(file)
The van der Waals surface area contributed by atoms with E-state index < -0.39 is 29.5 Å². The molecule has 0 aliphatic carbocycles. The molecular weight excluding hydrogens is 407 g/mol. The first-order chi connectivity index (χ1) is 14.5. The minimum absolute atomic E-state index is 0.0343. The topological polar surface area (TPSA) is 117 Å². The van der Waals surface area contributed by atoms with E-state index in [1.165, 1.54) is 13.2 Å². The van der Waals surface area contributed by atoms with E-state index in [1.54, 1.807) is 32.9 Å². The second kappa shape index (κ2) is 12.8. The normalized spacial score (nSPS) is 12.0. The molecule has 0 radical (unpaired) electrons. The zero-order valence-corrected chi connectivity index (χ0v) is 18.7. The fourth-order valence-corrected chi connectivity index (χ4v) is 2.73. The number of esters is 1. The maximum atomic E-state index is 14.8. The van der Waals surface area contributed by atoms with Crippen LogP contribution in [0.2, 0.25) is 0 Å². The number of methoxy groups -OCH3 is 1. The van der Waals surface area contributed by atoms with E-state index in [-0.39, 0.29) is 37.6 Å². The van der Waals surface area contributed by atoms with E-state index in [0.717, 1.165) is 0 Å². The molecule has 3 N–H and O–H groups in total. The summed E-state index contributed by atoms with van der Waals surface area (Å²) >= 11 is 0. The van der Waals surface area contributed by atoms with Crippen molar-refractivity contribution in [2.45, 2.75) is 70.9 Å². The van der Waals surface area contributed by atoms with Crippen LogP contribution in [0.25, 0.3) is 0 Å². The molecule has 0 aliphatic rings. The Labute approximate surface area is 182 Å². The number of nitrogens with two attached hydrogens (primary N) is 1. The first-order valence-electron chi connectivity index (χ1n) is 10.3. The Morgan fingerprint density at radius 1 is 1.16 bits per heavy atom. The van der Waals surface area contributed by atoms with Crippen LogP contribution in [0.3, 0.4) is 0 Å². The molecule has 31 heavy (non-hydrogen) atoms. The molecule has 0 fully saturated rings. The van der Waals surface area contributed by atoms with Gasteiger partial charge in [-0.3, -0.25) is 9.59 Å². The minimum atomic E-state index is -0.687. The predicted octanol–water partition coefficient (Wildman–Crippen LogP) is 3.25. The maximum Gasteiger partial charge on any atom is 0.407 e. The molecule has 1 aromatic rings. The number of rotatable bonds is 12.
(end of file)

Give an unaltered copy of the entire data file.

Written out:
The van der Waals surface area contributed by atoms with E-state index < -0.39 is 29.5 Å². The molecule has 0 aliphatic carbocycles. The molecular weight excluding hydrogens is 407 g/mol. The first-order chi connectivity index (χ1) is 14.5. The minimum absolute atomic E-state index is 0.0343. The topological polar surface area (TPSA) is 117 Å². The van der Waals surface area contributed by atoms with E-state index in [1.165, 1.54) is 13.2 Å². The van der Waals surface area contributed by atoms with E-state index in [1.54, 1.807) is 32.9 Å². The second kappa shape index (κ2) is 12.8. The normalized spacial score (nSPS) is 12.0. The molecule has 0 radical (unpaired) electrons. The zero-order valence-corrected chi connectivity index (χ0v) is 18.7. The fourth-order valence-corrected chi connectivity index (χ4v) is 2.73. The number of esters is 1. The maximum atomic E-state index is 14.8. The van der Waals surface area contributed by atoms with Crippen LogP contribution in [0.2, 0.25) is 0 Å². The number of methoxy groups -OCH3 is 1. The van der Waals surface area contributed by atoms with E-state index in [-0.39, 0.29) is 37.6 Å². The van der Waals surface area contributed by atoms with E-state index in [0.717, 1.165) is 0 Å². The molecule has 3 N–H and O–H groups in total. The summed E-state index contributed by atoms with van der Waals surface area (Å²) >= 11 is 0. The van der Waals surface area contributed by atoms with Crippen molar-refractivity contribution in [2.45, 2.75) is 70.9 Å². The van der Waals surface area contributed by atoms with Crippen LogP contribution in [0.25, 0.3) is 0 Å². The molecule has 0 aliphatic rings. The Labute approximate surface area is 182 Å². The number of nitrogens with two attached hydrogens (primary N) is 1. The first-order valence-electron chi connectivity index (χ1n) is 10.3. The Morgan fingerprint density at radius 1 is 1.16 bits per heavy atom. The van der Waals surface area contributed by atoms with Crippen LogP contribution in [0.3, 0.4) is 0 Å². The molecule has 31 heavy (non-hydrogen) atoms. The molecule has 0 fully saturated rings. The van der Waals surface area contributed by atoms with Gasteiger partial charge in [-0.3, -0.25) is 9.59 Å². The minimum atomic E-state index is -0.687. The predicted octanol–water partition coefficient (Wildman–Crippen LogP) is 3.25. The maximum Gasteiger partial charge on any atom is 0.407 e. The molecule has 1 aromatic rings. The number of rotatable bonds is 12.